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UNREAL REMEDIES - The best solution is to let existing systems start functioning again

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By Sunanda K. Datta-Ray
  • Published 16.04.11

Whether or not the joint committee to draft a lok pal bill agrees on anything, the Jantar Mantar crowd that spread the word through Facebook, Twitter, SMS and gushing emails has absolutely no doubt who should be the ombudsman. Kisan Bapat Baburao Hazare, whose bespectacled countenance under the Gandhi cap resembles a genial owl with a parrot’s beakiness, is the ‘Modern Mahatma’. Swept away on a heady current of populism, people with no thought of long-term stability believe he alone can keep India on the straight and narrow.

That’s because Hazare, the former military truck driver, does not baulk at merging the roles of investigator, prosecutor, executioner and prophet and politician. No namby-pamby due process, softie constitutional freedoms or individual rights affected his determination to exorcize the devil drink from his native village of Ralegan Siddhi in Maharashtra. Confucius would have admired his communitarianism, Senator Joe McCarthy applauded his ruthlessness in stamping out un-Indian activities. Indira Gandhi might have ordered him to administer her Emergency.

The government had given up trying to impose prohibition and the legendary dry days had been relegated to just that — legend — when Hazare formed a youth group to help him take the law into his own hands. Their pledge to purge and purify the village was taken in a temple, because, like his mentor, Hazare knows that India’s masses respond most fervently to religion. The saffron-draped (or undraped) godmen fluttering about the Jantar Mantar invested his crusade against corruption with a special aura, while a resplendent Bharat Mata presiding over the stage ensured this was not another mundane political rally. It was popular puja that Uma Bharti and Om Prakash Chautala couldn’t be allowed to defile. The two actors flanking Hazare got up to resemble Manmohan Singh and Mohandas Karamchand Gandhi paid public compliment to the prime minister even though Hazare mocks Manmohan Singh’s job, chuckling smugly he can achieve more from outside.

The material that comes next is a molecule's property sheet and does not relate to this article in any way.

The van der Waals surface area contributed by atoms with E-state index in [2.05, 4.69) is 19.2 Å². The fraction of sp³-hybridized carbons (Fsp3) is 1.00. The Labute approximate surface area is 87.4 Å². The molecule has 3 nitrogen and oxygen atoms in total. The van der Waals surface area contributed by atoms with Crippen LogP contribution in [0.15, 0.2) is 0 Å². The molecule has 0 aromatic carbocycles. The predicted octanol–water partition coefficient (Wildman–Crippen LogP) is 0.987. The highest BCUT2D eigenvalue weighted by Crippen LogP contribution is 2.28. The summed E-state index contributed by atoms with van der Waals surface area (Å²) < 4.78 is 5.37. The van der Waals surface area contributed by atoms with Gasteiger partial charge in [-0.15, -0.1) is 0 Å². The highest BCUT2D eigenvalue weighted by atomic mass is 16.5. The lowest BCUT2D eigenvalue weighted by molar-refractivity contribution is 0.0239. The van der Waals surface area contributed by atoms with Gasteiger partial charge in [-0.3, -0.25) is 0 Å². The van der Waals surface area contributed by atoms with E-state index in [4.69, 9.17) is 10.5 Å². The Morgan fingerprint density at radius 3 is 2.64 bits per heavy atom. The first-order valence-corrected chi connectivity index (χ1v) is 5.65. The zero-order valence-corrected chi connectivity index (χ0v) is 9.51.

When he banished drink, drinking and drinkers from Ralegan Siddhi, some defiant villagers dared to buy their poison in another village. Those free marketeers wouldn’t have been able to do that if the real Mahatma had succeeded in abolishing trains. But Gandhi was also a softie. Richard Symonds, a British Quaker, claims he looked the other way when Sabarmati Ashram inmates surreptitiously wolfed chocolates and biscuits behind the bushes where cyclist pedlars secretly catered to their craving. Gandhi also allowed Symonds to drink beer when recuperating from a long illness in Delhi because his landlady in London had told him beer was strengthening.

Our Modern Mahatma is made of sterner stuff. Drinkers had to be taught a lesson. So they were tied to poles and soundly thrashed. Hazare justified the punishment by arguing, “Doesn’t a mother administer bitter medicines to a sick child when she knows that the medicine can cure her child? The child may not like the medicine, but the mother does it only because she cares for the child.” He cares. No wonder he is hot property. The Rashtriya Swayamsevak Sangh proclaims his virtues (while he wriggles uncomfortably). His ‘model’ chief minister, Narendra Modi, seeks his blessings (which now embarrasses him). Modi can’t be serious against corruption, sniffs Assam’s Tarun Gogoi, since he hasn’t instituted a single case with the Central Bureau of Investigation. Gogoi has instituted no fewer than nine. Gujarat hasn’t even had a Lokayukta for seven years.